September 7, 2012


Stylistically recalling the likes of David Lynch and dependent on at least passing knowledge of 70s Italian horror films like Suspiria or The Beyond, it’s safe to say that Berberian Sound Studio isn’t a movie for everyone. Thankfully, that’s also exactly what makes it special. This is certainly one of the strangest damn movies that will screen at TIFF this year and also one of the most fascinating. A surreal horror thriller just as insane as its main character and an act of sensory deprivation that will ensure you’ll never be able to look at watermelons the same way again. This headtrip is not an easy film to shake off or forget, which is a good thing since it will probably take a few viewings to sort the whole thing out.  Hit the jump for the rest of my review.

tonia-sotiropoulou-toby-jones-berberian-sound-studioToby Jones (everyone’s favorite rolly-polly British character actor who also played Capote that one year) stars as a British sound man hired to fly over to Italy and lend his skills to the country’s burgeoning 70s film industry. He brings along sounds from his most recent nature documentary and letters from his mother, a dapper gentlemen looking for a good time abroad. Upon entering the studio where he’ll be working his audio magic he asks the secretary if she speaks English and before the question is even complete she responds, “No.” Things get worse from there. You see, Jones assumed that he’d be working on a film about horses given the title The Equestrian Vortex. Turns out he’s working on the latest horror film from sleazy producer Francesco (Cosmio Fusco) featuring witches, school girls, and “a dangerously aroused goblin” who likes to stick red hot pokers in peculiar places.

We never actually see The Equestrian Vortex beyond a lovingly crafted faux-opening credit sequence that’s almost frighteningly perfect to the period. However, we don’t need to. As Jones pulls out a variety of vegetables to makes nauseatingly squishy sound effects and a parade of actresses march through the studio to scream and deliver hilariously stilted dialogue, it’s clear we’re in the delightful realm of vintage Eurotrash. Jones is disturbed by the film he’s working on and even more disturbed by his new partners who keep unreasonable hours, have trouble making payments, and seem to spend a little too much time with their lovely lady starlets. The pressure mounts and Jones starts to lose his mind. The film slowly beings to abandon rationality and logic along with the star, which can either be read as a subjective dive into insanity or a nod to the unpredictably surreal classic Italian horror movies that the film is referencing.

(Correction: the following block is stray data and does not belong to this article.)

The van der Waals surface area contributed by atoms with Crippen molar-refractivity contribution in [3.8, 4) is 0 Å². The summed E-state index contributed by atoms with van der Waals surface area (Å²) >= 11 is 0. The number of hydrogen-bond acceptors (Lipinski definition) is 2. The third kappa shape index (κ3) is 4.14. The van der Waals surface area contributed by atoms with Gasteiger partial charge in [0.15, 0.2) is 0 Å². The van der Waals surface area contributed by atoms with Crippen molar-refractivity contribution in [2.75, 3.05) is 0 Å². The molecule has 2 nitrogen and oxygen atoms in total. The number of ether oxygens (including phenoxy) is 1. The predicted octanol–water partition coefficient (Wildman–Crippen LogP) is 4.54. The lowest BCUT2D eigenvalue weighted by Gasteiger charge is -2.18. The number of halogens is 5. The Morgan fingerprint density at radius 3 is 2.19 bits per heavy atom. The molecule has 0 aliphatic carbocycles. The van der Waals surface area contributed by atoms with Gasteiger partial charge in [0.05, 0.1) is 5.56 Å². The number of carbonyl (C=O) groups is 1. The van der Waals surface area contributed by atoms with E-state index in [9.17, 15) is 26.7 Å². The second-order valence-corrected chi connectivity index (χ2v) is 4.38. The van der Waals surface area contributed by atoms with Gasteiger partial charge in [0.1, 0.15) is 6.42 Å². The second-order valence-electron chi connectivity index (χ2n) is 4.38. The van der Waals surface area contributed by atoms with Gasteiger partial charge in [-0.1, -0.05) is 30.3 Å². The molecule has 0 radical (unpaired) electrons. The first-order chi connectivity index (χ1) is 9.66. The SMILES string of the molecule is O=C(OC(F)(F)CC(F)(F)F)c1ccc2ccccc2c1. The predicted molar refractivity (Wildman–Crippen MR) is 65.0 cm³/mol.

toby-jones-berberian-sound-studio-imageWhich option is true probably won’t be clear until a few more rounds with the film, if there even is a single option to be found. Writer/director Peter Strickland proved in his enigmatic debut Katalin Varga that he’s not a filmmaker who likes to offer easy answers. Berberian Sound Studio becomes ever more fascinating the stranger things get. As the gushy sound effects keep mounting, Jones’ performance shifts from that of a befuddled Englishman abroad to a disturbed man buckling under pressure. He’s the right actor for the job, just as capable of being an everyman to draw viewers in as well as a deranged loon when the time comes for that as well. Strickland is so seductive in the carefully controlled visuals and all encompassing ominous sound effects surrounding Jones that when the movie itself descends into madness, you’ll be too seduced to cry “bullshit.” Like experiencing an unfolding nightmare, there’s too much to deal with emotionally to let your head get in the way.

Berberian Sound Studio falls into that peculiar category of the art horror film. Those who like their genre fair to come purely in the hack n’ slash variety or arthouse lovers who don’t like their films to get nasty will probably dismiss Strickland’s impressive creation. The audience for this film is undeniably selective and yet that’s exactly what makes it so appealing. This is a film that both slithers under your skin and into your brain. It’s something to make you disturbed and yet fascinated at the same time. That balance is hard to achieve and comes along rarely. It’s got a future of cult recognition written all over it. Hopefully the audience destined to obsess over the movie’s many mysteries will get a chance to see it in a theatre, where all of the bizarre images and the evocative soundtrack can consume and confuse viewers until they are sent out to debate what they’ve experienced until the wee hours.

Rating: A-


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